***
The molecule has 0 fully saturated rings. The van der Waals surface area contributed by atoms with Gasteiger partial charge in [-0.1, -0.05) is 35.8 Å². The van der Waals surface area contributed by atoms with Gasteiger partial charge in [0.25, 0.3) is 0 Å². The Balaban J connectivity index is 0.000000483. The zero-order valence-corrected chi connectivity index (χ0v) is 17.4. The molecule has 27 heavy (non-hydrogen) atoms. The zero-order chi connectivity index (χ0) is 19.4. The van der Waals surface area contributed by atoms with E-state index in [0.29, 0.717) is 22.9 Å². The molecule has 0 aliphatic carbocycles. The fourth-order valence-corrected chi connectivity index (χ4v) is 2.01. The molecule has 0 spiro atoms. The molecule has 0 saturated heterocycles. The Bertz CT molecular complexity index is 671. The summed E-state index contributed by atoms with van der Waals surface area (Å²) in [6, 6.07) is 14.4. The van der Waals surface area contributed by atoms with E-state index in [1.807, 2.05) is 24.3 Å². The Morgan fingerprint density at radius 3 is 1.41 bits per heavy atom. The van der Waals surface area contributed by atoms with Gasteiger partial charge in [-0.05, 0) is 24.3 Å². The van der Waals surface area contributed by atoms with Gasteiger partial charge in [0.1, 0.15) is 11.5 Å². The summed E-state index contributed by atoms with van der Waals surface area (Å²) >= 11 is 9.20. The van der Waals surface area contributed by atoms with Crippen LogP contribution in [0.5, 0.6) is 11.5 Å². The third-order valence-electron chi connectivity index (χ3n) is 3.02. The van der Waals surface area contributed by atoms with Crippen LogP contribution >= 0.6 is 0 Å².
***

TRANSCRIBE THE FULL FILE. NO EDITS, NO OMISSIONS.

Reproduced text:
The molecule has 0 fully saturated rings. The van der Waals surface area contributed by atoms with Gasteiger partial charge in [-0.1, -0.05) is 35.8 Å². The van der Waals surface area contributed by atoms with Gasteiger partial charge in [0.25, 0.3) is 0 Å². The Balaban J connectivity index is 0.000000483. The zero-order valence-corrected chi connectivity index (χ0v) is 17.4. The molecule has 27 heavy (non-hydrogen) atoms. The zero-order chi connectivity index (χ0) is 19.4. The van der Waals surface area contributed by atoms with E-state index in [0.29, 0.717) is 22.9 Å². The molecule has 0 aliphatic carbocycles. The fourth-order valence-corrected chi connectivity index (χ4v) is 2.01. The molecule has 0 spiro atoms. The molecule has 0 saturated heterocycles. The Bertz CT molecular complexity index is 671. The summed E-state index contributed by atoms with van der Waals surface area (Å²) in [6, 6.07) is 14.4. The van der Waals surface area contributed by atoms with E-state index in [1.807, 2.05) is 24.3 Å². The Morgan fingerprint density at radius 3 is 1.41 bits per heavy atom. The van der Waals surface area contributed by atoms with Gasteiger partial charge in [-0.05, 0) is 24.3 Å². The van der Waals surface area contributed by atoms with Gasteiger partial charge in [0.1, 0.15) is 11.5 Å². The summed E-state index contributed by atoms with van der Waals surface area (Å²) >= 11 is 9.20. The van der Waals surface area contributed by atoms with Crippen LogP contribution in [0.5, 0.6) is 11.5 Å². The third-order valence-electron chi connectivity index (χ3n) is 3.02. The van der Waals surface area contributed by atoms with Crippen LogP contribution >= 0.6 is 0 Å².